“We have rounded all the capital we need for the round, apart from the leader. All we need is guidance! ”
Investors from New York hear this daily from entrepreneurs, and we understand their pain. Securing a lead investor is essential, but sometimes our foundation founders ignore a long way to the fundraising process. Most investors will not come on board without guidance in place – the company that usually writes the biggest check and negotiates the round.
The leader is the entrepreneur's financial partner and the “syndicate” of the investment syndicate. Most leading investors contribute 35% to 80% of the round and take on more responsibilities in return for their significant share. Those responsibilities usually include negotiating valuation and terms, introducing the company to investors and other distribution channels, helping to identify investors in future funding rounds, and taking a board seat. .
Lead investors are essential cornerstones of any successful fundraising campaign, providing initial legitimacy, generating confidence, and reducing perceived risk. Once the leader and management team have signed a terminology sheet, the rest of the process often falls seamlessly. The time saved can then be spent by landing lead from the start by building the business.
Fred Wilson of Union Square Ventures noted the importance of finding a lead investor well:
“’ Investors ’sit on the side line useless if you want to get funding. They do not impress the type of investors who have a conviction because investors who have a conviction are going to want the agreement all for themselves (or their friends that they bring in with them). If you are raising money of any kind, spend all your time looking for a principal investor. ”
Despite the fact that New York has enough leading investors, which spans pre-seed to growth rounds, many entrepreneurs have the idea that they need to go to the west to find & # 39 w guidance. As proud New York people, we want to break this legend and map out exactly how you should go about finding a New York leader.
The play book
First of all, your company must be powerful enough to raise money. Lead investors often have concentrated portfolios and therefore do not have to invest in every company that interests them.
For any fundraising cycle, entrepreneurs with previous investors should first prioritize verbal pro-rata commitments for the whole, as it creates positive signals. From there, finding a leader should be a direct priority. The search and negotiation process can take months, and investors can syndicate delays in committing. It is important that you have a list of target leaders and a great pitch deck from the start.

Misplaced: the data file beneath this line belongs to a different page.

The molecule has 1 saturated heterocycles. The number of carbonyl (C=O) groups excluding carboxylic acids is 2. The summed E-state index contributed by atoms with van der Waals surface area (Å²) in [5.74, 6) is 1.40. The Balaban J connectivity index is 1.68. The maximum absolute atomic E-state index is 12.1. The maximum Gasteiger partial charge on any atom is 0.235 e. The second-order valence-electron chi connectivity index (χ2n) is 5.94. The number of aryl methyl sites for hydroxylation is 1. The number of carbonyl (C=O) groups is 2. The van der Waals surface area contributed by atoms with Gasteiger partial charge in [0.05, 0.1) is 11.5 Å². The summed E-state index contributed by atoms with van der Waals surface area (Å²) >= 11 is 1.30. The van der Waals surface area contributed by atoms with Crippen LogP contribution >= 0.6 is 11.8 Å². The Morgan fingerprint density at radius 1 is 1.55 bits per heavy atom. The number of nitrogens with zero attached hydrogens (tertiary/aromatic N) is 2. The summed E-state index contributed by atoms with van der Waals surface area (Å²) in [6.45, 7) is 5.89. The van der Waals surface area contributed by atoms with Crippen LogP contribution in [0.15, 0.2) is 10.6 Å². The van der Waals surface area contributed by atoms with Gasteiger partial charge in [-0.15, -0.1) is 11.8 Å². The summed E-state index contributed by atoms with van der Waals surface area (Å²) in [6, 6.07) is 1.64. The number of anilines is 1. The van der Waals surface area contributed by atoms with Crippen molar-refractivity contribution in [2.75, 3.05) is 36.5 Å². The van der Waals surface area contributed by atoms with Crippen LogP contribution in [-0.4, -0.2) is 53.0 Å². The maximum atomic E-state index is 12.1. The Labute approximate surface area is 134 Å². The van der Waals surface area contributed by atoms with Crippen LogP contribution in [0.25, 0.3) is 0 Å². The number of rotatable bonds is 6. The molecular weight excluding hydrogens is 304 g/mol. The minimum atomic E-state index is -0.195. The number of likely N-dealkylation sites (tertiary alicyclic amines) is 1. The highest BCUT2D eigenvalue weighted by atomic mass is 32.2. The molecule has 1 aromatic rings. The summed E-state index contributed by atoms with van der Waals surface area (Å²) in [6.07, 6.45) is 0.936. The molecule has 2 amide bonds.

The first, and most reliable, resource for finding a lead investor is presentations from other entrepreneurs, investors, solicitors, or trusted contacts. Entrepreneurs should not hesitate to ask potential syndicate investors (who have good reasons for not leading themselves) for presentations to companies that usually lead rounds.
In the absence of presentations, you should start by drawing up a list of companies with a history of leading funding rounds. As a service to NYC entrepreneurs, we have compiled a list of the leading investors in the city through round, based on Crunchbase data and our experience in an NYC enterprise ecosystem.
(Note to County Voluntary Councils NYC: If we had lost your company in the roster, please email us to some of the NYC rounds you led and the names of the people in your NYC team. .)
The roster is intended to be a resource to start the process, but you should refine and narrow this list by identifying investors who invest in similar companies to yours first. based on criteria such as: t
- Sector / vertical (trade, fintech, IoT, digital health, etc)
- Type of customer (B2B, B2C, etc)
- Revenue (pre-revenue, specific ARR / MRR benchmarks, etc)
- Demography (geography, founder characteristics, etc)
- Category (markets, hardware, software, etc)
Another method is to investigate similar businesses that have already raised capital and assessed their investors, bearing in mind that most VCs will not invest in competing companies.
From there, you can isolate investors with fund sizes and check properly for your fundraising stage. The size and size of the fund is broadly in line, as investors with larger funds need to write larger checks to use their capital fund in full. So an entrepreneur who is trying to raise $ 750K should delete a company whose minimum checking size is $ 5M. As a rule, pre / pre-seed reserves are <$100M, late-seed/Series A funds are $100M-$250M, Series B/C/D funds are >$ 250M, and multi-stage funds / strategy are often billions of dollars.
Some large companies have small seed practices, but not usually their main focus. Always ask VCs about their funds and check their sizes during initial conversations, or otherwise consult sources like Crunchbase.
The growth and vitality of New York's enterprise ecosystem is skating, with Savills World Research listing NYC as the world's leading technology city in front of people like San Francisco. There is no shortage of passion, creativity and collaboration between entrepreneurs and investors here. We hope to emphasize not only the importance of finding the right leader at every stage of fundraising but that the priceless companies available to New York entrepreneurs do so here in Big Apple.
Lylan Masterman a Samantha Martin Venture Capital Investors in Aberystwyth White Star Capital, early stage Enterprise Capital fund.